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Toys & Games buying guide

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Buying toys and games can be incredible fun, letting you re-experience your childhood, remembering what you would’ve loved as a child, picturing hours of enjoyment playing along with your child. It can also be an expensive, frustrating, exhausting experience, trying to find the perfect toy for your child, confused between similar toys that you aren’t familiar with, dealing with out-of-stock items …

Toys and games have been around for thousands of years, dating back to at least 4,000 B.C. Of course toys were much simpler back then, usually carved out of wood or stone, and certainly no electronic gadgets! Today toys are mass-produced, and the selection is nearly overwhelming.

Don’t worry. We’re here to make sure you have one of the fun experiences, taking all the hard work and guessing out of the equation. Whether your child wants Bakugan or Legos, a wooden doll house or Baby Annabell doll, Magic Rattle Pooh or a rocking horse, our buying guide will help answer all your questions.

We have shopped the UK stores for you, so you can find cheap prices on toys and games perfect for your little loved one.


Building Toys

  • Lego: The Lego company has been around for more than 80 years and is still owned by the same family. The classic building toy features small blocks that snap together, letting the child build anything they can imagine. In recent years, more complex—and much more expensive—building sets have been introduced, such as Star Wars and Indiana Jones.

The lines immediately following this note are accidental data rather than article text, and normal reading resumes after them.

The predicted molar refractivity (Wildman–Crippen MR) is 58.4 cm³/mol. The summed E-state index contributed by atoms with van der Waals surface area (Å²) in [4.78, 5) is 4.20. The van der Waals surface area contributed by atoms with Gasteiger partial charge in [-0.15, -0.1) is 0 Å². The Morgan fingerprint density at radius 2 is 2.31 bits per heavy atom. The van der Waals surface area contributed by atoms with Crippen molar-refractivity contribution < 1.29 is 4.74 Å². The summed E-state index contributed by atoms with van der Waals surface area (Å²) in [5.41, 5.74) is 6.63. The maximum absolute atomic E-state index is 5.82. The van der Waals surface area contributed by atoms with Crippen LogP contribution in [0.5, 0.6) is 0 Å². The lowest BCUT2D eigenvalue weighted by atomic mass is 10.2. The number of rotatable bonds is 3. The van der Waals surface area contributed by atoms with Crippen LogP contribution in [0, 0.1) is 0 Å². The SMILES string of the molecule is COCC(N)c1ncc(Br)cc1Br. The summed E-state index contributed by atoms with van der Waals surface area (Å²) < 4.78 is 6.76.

• Duplo: Made by the Lego company, Duplo blocks are twice the size as Lego blocks in length, width, and height. They are designed for younger children and come in sets like farms, zoos, police stations, and fire stations.
  • Mega Blocks: A large plastic building block, similar to Legos and Duplo. They come in three sizes, Maxi size is meant for very young children, featuring rounded corners and tall studs. Mini is for preschoolers, about the size of Duplo blocks. Micro has sharp edges and corners, and they’re the size of traditional Lego blocks.
  • Play-Doh: This famous toy is a modelling compound used for arts and crafts. It now comes in 50 different colours, although most stores don’t carry every colour. Play sets include a barber shop, dinosaurs, cutting tools, the Play-Doh Fun Factory, the Play-Doh Creativity Center, and even computer tie-in games.
  • Moon Sand: Moon Sand features coloured sand that packs together tightly for moulding, similar to a sand castle, but it never dries out. There are many available sets and building centres, like small inflatable sand boxes and different moulds, with themes like castles and monster trucks.

Dolls, Animals, and Characters

  • Barbie: Barbie is a popular fashion doll that has been an icon for more than 50 years. The product line includes a few friends for Barbie, and she has a multitude of clothing and accessories options. There are play sets that offer careers for Barbie, cars, and motor homes. There are also books and movies featuring Barbie.
  • Bratz: Bratz is meant to provide a more contemporary attitude than Barbie dolls, with urban looks and full makeup. In addition to criticism for their provocative attire, Bratz dolls have lost a copyright infringement to Mattel, creator of Barbie. Bratz is under injunction to cease production, but the case is under appeal.
  • Sylvanian Families: Sylvanian Families are toys featuring different animal families, such as Calico Critters. Character families include beavers, mice, bears, and hedgehogs.
  • Furreal: Furreal toys feature a variety of realistic plush animals that interact with your child. Different animals have different actions, but they might open their eyes, purr, “eat,” or swish its tail, basically to lightly mimic a real animal. Animals include monkeys, cats, ponies, rabbits, bears, parrots, dogs, and more. There is also now an elephant, whose proceeds will help AIDS orphans in Africa.
  • Polly Pocket: This line of dolls is generally two to three inches, and their name comes from the fact that original dolls were sold in pocket-sized cases. Instead of cloth clothes, Polly Pockets have rubbery clothes. They can also have hard plastic clothes that can be clipped onto the dolls and then removed again.